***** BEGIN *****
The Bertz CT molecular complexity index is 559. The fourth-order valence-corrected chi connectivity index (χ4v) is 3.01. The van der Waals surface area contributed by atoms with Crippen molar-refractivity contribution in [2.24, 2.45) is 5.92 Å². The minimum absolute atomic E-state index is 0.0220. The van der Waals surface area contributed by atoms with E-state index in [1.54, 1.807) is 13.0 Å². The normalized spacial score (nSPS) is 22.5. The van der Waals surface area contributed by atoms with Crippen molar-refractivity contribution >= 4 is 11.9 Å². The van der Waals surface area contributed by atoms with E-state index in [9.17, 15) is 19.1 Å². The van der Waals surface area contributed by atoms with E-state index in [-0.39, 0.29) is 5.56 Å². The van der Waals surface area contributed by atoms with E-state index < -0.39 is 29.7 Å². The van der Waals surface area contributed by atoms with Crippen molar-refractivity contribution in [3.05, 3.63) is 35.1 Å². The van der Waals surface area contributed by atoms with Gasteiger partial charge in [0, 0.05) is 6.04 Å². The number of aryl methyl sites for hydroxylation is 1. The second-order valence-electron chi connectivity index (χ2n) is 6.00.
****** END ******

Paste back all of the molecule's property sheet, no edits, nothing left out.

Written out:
The Bertz CT molecular complexity index is 559. The fourth-order valence-corrected chi connectivity index (χ4v) is 3.01. The van der Waals surface area contributed by atoms with Crippen molar-refractivity contribution in [2.24, 2.45) is 5.92 Å². The minimum absolute atomic E-state index is 0.0220. The van der Waals surface area contributed by atoms with E-state index in [1.54, 1.807) is 13.0 Å². The normalized spacial score (nSPS) is 22.5. The van der Waals surface area contributed by atoms with Crippen molar-refractivity contribution >= 4 is 11.9 Å². The van der Waals surface area contributed by atoms with E-state index in [9.17, 15) is 19.1 Å². The van der Waals surface area contributed by atoms with E-state index in [-0.39, 0.29) is 5.56 Å². The van der Waals surface area contributed by atoms with E-state index < -0.39 is 29.7 Å². The van der Waals surface area contributed by atoms with Crippen molar-refractivity contribution in [3.05, 3.63) is 35.1 Å². The van der Waals surface area contributed by atoms with Gasteiger partial charge in [0, 0.05) is 6.04 Å². The number of aryl methyl sites for hydroxylation is 1. The second-order valence-electron chi connectivity index (χ2n) is 6.00.